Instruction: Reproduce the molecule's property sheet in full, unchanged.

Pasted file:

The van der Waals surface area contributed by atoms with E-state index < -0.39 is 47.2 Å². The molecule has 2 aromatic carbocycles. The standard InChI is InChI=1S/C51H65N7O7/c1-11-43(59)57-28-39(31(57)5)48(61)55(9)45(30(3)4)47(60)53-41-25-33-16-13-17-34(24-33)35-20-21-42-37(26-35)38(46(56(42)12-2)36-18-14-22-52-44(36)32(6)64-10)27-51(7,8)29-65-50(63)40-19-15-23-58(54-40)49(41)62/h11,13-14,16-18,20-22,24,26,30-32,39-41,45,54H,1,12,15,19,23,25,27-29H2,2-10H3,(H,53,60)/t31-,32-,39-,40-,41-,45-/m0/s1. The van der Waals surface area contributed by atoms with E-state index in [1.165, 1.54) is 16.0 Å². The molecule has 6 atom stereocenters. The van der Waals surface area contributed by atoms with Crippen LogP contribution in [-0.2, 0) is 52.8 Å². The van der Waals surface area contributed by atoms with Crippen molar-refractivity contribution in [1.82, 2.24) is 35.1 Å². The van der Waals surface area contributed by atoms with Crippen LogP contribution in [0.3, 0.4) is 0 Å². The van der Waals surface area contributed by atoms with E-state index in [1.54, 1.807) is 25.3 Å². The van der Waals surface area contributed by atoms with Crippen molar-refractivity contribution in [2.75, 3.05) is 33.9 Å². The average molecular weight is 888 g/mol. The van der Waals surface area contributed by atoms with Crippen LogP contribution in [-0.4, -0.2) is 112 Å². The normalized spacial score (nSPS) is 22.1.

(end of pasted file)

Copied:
The van der Waals surface area contributed by atoms with E-state index < -0.39 is 47.2 Å². The molecule has 2 aromatic carbocycles. The standard InChI is InChI=1S/C51H65N7O7/c1-11-43(59)57-28-39(31(57)5)48(61)55(9)45(30(3)4)47(60)53-41-25-33-16-13-17-34(24-33)35-20-21-42-37(26-35)38(46(56(42)12-2)36-18-14-22-52-44(36)32(6)64-10)27-51(7,8)29-65-50(63)40-19-15-23-58(54-40)49(41)62/h11,13-14,16-18,20-22,24,26,30-32,39-41,45,54H,1,12,15,19,23,25,27-29H2,2-10H3,(H,53,60)/t31-,32-,39-,40-,41-,45-/m0/s1. The van der Waals surface area contributed by atoms with E-state index in [1.165, 1.54) is 16.0 Å². The molecule has 6 atom stereocenters. The van der Waals surface area contributed by atoms with Crippen LogP contribution in [-0.2, 0) is 52.8 Å². The van der Waals surface area contributed by atoms with Crippen molar-refractivity contribution in [1.82, 2.24) is 35.1 Å². The van der Waals surface area contributed by atoms with Crippen LogP contribution in [0.3, 0.4) is 0 Å². The van der Waals surface area contributed by atoms with E-state index in [1.54, 1.807) is 25.3 Å². The van der Waals surface area contributed by atoms with Crippen molar-refractivity contribution in [2.75, 3.05) is 33.9 Å². The average molecular weight is 888 g/mol. The van der Waals surface area contributed by atoms with Crippen LogP contribution in [-0.4, -0.2) is 112 Å². The normalized spacial score (nSPS) is 22.1.